Northern California Investor with Some Questions

11 Replies

Hello BP,

My wife and I are looking to secure our financial freedom through Buy and Hold investing. We have been researching real estate investing for a couple of years now and recently joined the BP forum after the recommendation from a friend of ours. 

We have been devouring the guides, pod casts and perusing the forums as much as possible. After soaking in all this great information, we have some questions:

Currently, we are looking for multifamily units in the Central Valley (Sacramento, Stockton, Modesto, etc) and there appear to be some rentals that cash flow nicely. Does anyone have any experience with this strategy in these areas? 

There seems to be quite a bit of podcasts and forum posts about folks buying multiple (even tens) of rental units a year. I have noticed that most of these folks are buying in the Midwest. Is this realistic for investors in California?  How are these folks managing to purchase all these rentals?

Thanks all!

> Currently, we are looking for multifamily units in the Central Valley (Sacramento, Stockton, Modesto, etc) and there appear to be some rentals that cash flow nicely. Does anyone have any experience with this strategy in these areas?

From the financials I've seen of my clients, multi unit in modest income areas are indeed the winners in our area. Keep in mind that what I see isn't the results of 50% rules or 70% rules or any of that, but a combination of appraisal reports' operating income section and actual tax returns and actual lease agreements and the like.

> There seems to be quite a bit of podcasts and forum posts about folks buying multiple (even tens) of rental units a year. I have noticed that most of these folks are buying in the Midwest. Is this realistic for investors in California?

It depends in part on how your income from your day-job is. Once you've had a property for a few tax years, we look at your actual rent and actual expenses when we do our math to determine impact on DTI. If it's a recent purchase, we're forced to take market rent at 75% of value and then subtract PITI to determine how it impacts your DTI. Good day-job income can make up for this latter wonky calculation.

On top of that, there is of course the issue of you having the cash on hand for the subsequent down payments and PITI reserves.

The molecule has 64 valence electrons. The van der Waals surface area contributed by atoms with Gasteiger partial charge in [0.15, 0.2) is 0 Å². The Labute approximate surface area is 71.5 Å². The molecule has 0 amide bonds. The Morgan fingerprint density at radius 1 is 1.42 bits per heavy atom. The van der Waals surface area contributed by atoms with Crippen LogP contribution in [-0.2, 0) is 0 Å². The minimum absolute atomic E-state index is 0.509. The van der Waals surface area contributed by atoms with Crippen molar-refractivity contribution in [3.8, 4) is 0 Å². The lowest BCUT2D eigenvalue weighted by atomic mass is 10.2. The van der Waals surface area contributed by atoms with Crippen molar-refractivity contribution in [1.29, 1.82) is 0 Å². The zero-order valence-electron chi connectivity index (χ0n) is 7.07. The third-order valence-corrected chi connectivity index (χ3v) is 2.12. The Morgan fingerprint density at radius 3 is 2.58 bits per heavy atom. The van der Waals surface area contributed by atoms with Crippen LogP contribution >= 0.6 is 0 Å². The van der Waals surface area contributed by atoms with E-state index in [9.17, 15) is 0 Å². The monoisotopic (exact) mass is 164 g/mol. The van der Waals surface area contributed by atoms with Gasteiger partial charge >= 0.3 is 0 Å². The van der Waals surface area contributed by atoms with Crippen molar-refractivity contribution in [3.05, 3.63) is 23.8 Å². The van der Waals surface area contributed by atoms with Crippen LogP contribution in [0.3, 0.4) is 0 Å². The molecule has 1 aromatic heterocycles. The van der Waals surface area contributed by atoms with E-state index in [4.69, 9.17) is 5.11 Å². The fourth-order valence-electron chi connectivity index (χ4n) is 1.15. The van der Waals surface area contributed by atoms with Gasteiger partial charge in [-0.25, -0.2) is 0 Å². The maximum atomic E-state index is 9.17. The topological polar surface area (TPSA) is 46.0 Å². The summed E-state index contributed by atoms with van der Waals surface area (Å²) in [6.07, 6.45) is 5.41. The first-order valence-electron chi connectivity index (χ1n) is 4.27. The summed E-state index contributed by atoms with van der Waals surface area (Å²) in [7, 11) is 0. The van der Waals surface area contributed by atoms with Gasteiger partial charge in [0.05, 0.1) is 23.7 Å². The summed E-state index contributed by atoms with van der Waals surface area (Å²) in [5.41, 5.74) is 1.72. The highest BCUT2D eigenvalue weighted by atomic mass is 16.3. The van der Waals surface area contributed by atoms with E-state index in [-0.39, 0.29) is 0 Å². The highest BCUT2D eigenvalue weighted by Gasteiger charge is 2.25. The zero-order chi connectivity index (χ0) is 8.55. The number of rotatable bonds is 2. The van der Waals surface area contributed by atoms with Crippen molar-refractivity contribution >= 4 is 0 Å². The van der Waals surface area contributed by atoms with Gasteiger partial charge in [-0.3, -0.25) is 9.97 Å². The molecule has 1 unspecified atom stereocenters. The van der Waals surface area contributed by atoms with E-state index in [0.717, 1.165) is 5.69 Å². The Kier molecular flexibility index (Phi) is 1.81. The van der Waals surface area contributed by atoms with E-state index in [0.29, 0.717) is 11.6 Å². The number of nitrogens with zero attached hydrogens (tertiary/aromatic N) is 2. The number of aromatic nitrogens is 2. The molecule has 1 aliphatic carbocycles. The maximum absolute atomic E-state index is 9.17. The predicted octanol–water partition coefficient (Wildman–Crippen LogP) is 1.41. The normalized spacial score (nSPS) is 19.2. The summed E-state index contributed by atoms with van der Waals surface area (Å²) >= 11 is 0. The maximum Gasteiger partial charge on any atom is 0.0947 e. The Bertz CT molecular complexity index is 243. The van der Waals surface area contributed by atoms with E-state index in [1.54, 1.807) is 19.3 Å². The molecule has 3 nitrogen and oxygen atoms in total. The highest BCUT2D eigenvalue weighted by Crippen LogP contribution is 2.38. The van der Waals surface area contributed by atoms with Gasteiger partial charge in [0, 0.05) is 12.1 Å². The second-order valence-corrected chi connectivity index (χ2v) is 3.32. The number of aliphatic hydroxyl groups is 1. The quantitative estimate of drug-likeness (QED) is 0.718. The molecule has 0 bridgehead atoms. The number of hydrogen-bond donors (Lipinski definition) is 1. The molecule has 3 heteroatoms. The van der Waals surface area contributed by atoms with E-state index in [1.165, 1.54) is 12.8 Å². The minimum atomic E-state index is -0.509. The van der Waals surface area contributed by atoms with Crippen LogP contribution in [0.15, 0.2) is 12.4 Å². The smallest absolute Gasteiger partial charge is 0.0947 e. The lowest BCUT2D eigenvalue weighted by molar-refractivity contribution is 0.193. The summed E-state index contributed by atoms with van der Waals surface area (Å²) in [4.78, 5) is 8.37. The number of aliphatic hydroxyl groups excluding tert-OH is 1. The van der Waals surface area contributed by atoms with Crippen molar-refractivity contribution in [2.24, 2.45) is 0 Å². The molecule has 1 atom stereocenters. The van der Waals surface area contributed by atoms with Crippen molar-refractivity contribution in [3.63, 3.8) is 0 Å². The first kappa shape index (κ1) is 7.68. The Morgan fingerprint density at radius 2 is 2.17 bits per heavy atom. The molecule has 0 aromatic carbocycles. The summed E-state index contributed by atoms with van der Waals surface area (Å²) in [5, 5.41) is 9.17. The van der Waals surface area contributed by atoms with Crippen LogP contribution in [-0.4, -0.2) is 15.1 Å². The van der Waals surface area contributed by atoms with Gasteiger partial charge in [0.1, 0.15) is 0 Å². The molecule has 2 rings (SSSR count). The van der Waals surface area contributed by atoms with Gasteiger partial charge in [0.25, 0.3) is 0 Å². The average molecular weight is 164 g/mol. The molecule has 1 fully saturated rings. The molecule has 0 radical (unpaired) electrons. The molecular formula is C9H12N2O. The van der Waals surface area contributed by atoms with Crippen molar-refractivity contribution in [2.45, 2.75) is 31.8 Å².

Further, a lot of these folks that are in and out of deals uber fast are using a combination of cash and hard money financing. 

@Daniel Erdman

Do you own your own home? If not, an FHA mortgage can be a great starting point, up to 4 units. If you do own your own home with a mortgage history, than 75% of the potential rental income will count as income until the property appears on your tax returns, which will then be used to calculate income. I have many clients that have large retirement funds and are pulling money from that account to use as the down payment on property.

Here is some more info on financing and down payments to help you get started;

You can borrow for up to 10 conventional mortgages. You have the option of a 15, 20 or 30 year term.

For A Fixed Rate Purchase, Investment properties, Mortgaged property 1-4;

  • A SFR requires a LTV of 85%
  • A MFR requires a LTV of 75%
  • A minimum credit score of 620

For A Fixed Rate Purchase, Investment properties, Mortgaged property 5-10;

  • A SFR requires a LTV of 75%
  • A MFR requires a LTV of 70%
  • Minimum credit score of 720

Here are some answers to FAQ as well;

1. For all 1- to 4-unit investment property transactions, cash reserves equal to six (6) months PITI for the subject property are required.

Cash Reserves Required For Other Properties Owned by Investor;

  • If the borrower has 1-4 mortgages, an additional two (2) months for every other SFR investment property and second home is required and additional six (6) months for every other 2-4 unit investment property and second home
  • If the borrower has 5-10 mortgages, An additional six (6) months for every other investment property and second home.

2. Gift funds are not allowed on Investment property transactions.

3. Escrows for taxes and insurance are required unless otherwise approved by the underwriter.

4. Loans for investment properties are not eligible if the transaction includes non-arm’s length and/or at-interest characteristics

5. Investment property transactions cannot close in trust.

6. Maximum 2% sellers concessions is allowed!!